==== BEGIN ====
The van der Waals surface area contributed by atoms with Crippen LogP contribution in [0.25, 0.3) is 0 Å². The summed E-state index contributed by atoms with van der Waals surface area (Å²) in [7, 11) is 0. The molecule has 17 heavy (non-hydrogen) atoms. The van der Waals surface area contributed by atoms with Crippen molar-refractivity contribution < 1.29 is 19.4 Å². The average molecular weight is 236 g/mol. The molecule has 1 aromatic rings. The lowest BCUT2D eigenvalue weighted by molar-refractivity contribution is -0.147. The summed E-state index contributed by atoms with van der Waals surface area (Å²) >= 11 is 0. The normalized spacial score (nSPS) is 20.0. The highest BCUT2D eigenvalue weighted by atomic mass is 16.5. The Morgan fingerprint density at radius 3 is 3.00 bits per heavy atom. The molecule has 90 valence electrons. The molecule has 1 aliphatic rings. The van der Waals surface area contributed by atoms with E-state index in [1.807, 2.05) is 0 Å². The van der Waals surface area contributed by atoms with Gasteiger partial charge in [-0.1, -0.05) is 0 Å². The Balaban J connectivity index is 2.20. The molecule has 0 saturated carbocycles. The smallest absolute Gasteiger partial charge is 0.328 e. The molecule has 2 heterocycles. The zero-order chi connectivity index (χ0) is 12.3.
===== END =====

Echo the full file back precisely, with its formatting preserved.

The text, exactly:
The van der Waals surface area contributed by atoms with Crippen LogP contribution in [0.25, 0.3) is 0 Å². The summed E-state index contributed by atoms with van der Waals surface area (Å²) in [7, 11) is 0. The molecule has 17 heavy (non-hydrogen) atoms. The van der Waals surface area contributed by atoms with Crippen molar-refractivity contribution < 1.29 is 19.4 Å². The average molecular weight is 236 g/mol. The molecule has 1 aromatic rings. The lowest BCUT2D eigenvalue weighted by molar-refractivity contribution is -0.147. The summed E-state index contributed by atoms with van der Waals surface area (Å²) >= 11 is 0. The normalized spacial score (nSPS) is 20.0. The highest BCUT2D eigenvalue weighted by atomic mass is 16.5. The Morgan fingerprint density at radius 3 is 3.00 bits per heavy atom. The molecule has 90 valence electrons. The molecule has 1 aliphatic rings. The van der Waals surface area contributed by atoms with E-state index in [1.807, 2.05) is 0 Å². The van der Waals surface area contributed by atoms with Gasteiger partial charge in [-0.1, -0.05) is 0 Å². The Balaban J connectivity index is 2.20. The molecule has 0 saturated carbocycles. The smallest absolute Gasteiger partial charge is 0.328 e. The molecule has 2 heterocycles. The zero-order chi connectivity index (χ0) is 12.3.